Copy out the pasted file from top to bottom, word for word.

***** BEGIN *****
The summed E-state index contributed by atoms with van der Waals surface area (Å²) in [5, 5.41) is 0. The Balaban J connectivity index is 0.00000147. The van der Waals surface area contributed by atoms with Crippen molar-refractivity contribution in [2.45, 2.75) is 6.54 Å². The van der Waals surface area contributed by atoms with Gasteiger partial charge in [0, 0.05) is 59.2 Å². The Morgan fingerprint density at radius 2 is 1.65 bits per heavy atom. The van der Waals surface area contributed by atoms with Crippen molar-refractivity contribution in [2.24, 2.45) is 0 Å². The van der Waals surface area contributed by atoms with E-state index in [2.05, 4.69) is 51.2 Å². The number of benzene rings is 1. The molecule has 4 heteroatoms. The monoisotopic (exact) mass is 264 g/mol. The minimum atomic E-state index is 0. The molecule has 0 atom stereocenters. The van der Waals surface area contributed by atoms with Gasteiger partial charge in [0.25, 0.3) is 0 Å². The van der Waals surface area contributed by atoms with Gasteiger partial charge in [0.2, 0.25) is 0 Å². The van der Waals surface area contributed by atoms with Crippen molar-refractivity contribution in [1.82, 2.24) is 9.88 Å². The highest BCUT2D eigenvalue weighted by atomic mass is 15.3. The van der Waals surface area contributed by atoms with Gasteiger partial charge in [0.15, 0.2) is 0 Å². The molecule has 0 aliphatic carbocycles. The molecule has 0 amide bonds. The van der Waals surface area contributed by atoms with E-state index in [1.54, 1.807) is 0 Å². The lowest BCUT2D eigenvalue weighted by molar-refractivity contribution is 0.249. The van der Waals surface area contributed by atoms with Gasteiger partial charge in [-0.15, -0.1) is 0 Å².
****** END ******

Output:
The summed E-state index contributed by atoms with van der Waals surface area (Å²) in [5, 5.41) is 0. The Balaban J connectivity index is 0.00000147. The van der Waals surface area contributed by atoms with Crippen molar-refractivity contribution in [2.45, 2.75) is 6.54 Å². The van der Waals surface area contributed by atoms with Gasteiger partial charge in [0, 0.05) is 59.2 Å². The Morgan fingerprint density at radius 2 is 1.65 bits per heavy atom. The van der Waals surface area contributed by atoms with Crippen molar-refractivity contribution in [2.24, 2.45) is 0 Å². The van der Waals surface area contributed by atoms with E-state index in [2.05, 4.69) is 51.2 Å². The number of benzene rings is 1. The molecule has 4 heteroatoms. The monoisotopic (exact) mass is 264 g/mol. The minimum atomic E-state index is 0. The molecule has 0 atom stereocenters. The van der Waals surface area contributed by atoms with Gasteiger partial charge in [0.25, 0.3) is 0 Å². The van der Waals surface area contributed by atoms with Gasteiger partial charge in [0.2, 0.25) is 0 Å². The van der Waals surface area contributed by atoms with Crippen molar-refractivity contribution in [1.82, 2.24) is 9.88 Å². The highest BCUT2D eigenvalue weighted by atomic mass is 15.3. The van der Waals surface area contributed by atoms with Gasteiger partial charge in [0.15, 0.2) is 0 Å². The molecule has 0 aliphatic carbocycles. The molecule has 0 amide bonds. The van der Waals surface area contributed by atoms with E-state index in [1.54, 1.807) is 0 Å². The lowest BCUT2D eigenvalue weighted by molar-refractivity contribution is 0.249. The van der Waals surface area contributed by atoms with Gasteiger partial charge in [-0.15, -0.1) is 0 Å².